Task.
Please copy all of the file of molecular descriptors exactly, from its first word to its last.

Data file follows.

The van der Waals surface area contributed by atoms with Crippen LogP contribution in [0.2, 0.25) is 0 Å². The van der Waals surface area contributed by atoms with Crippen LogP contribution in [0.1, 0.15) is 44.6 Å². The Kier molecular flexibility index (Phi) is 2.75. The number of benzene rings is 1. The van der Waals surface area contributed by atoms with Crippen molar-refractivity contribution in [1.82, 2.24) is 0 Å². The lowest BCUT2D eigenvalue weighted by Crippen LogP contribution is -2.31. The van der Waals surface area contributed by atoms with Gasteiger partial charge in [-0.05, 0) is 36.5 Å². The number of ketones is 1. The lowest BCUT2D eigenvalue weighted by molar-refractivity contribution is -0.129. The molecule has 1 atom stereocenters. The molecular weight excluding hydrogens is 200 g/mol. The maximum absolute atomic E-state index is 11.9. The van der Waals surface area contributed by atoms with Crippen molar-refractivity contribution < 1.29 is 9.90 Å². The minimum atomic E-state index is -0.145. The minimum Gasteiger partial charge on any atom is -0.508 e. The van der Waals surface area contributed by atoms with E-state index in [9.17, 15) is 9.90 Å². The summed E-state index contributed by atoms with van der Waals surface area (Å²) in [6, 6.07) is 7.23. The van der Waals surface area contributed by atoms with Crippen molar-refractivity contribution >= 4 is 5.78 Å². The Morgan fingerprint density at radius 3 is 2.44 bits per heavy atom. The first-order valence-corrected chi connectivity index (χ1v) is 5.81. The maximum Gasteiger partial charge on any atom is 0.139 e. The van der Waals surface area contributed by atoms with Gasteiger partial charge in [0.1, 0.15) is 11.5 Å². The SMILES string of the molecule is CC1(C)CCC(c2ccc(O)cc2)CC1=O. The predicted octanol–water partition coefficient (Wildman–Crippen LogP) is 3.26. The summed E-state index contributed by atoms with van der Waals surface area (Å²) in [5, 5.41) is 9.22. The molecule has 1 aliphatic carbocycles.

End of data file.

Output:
The van der Waals surface area contributed by atoms with Crippen LogP contribution in [0.2, 0.25) is 0 Å². The van der Waals surface area contributed by atoms with Crippen LogP contribution in [0.1, 0.15) is 44.6 Å². The Kier molecular flexibility index (Phi) is 2.75. The number of benzene rings is 1. The van der Waals surface area contributed by atoms with Crippen molar-refractivity contribution in [1.82, 2.24) is 0 Å². The lowest BCUT2D eigenvalue weighted by Crippen LogP contribution is -2.31. The van der Waals surface area contributed by atoms with Gasteiger partial charge in [-0.05, 0) is 36.5 Å². The number of ketones is 1. The lowest BCUT2D eigenvalue weighted by molar-refractivity contribution is -0.129. The molecule has 1 atom stereocenters. The molecular weight excluding hydrogens is 200 g/mol. The maximum absolute atomic E-state index is 11.9. The van der Waals surface area contributed by atoms with Crippen molar-refractivity contribution < 1.29 is 9.90 Å². The minimum atomic E-state index is -0.145. The minimum Gasteiger partial charge on any atom is -0.508 e. The van der Waals surface area contributed by atoms with E-state index in [9.17, 15) is 9.90 Å². The summed E-state index contributed by atoms with van der Waals surface area (Å²) in [6, 6.07) is 7.23. The van der Waals surface area contributed by atoms with Crippen molar-refractivity contribution >= 4 is 5.78 Å². The Morgan fingerprint density at radius 3 is 2.44 bits per heavy atom. The first-order valence-corrected chi connectivity index (χ1v) is 5.81. The maximum Gasteiger partial charge on any atom is 0.139 e. The van der Waals surface area contributed by atoms with Gasteiger partial charge in [0.1, 0.15) is 11.5 Å². The SMILES string of the molecule is CC1(C)CCC(c2ccc(O)cc2)CC1=O. The predicted octanol–water partition coefficient (Wildman–Crippen LogP) is 3.26. The summed E-state index contributed by atoms with van der Waals surface area (Å²) in [5, 5.41) is 9.22. The molecule has 1 aliphatic carbocycles.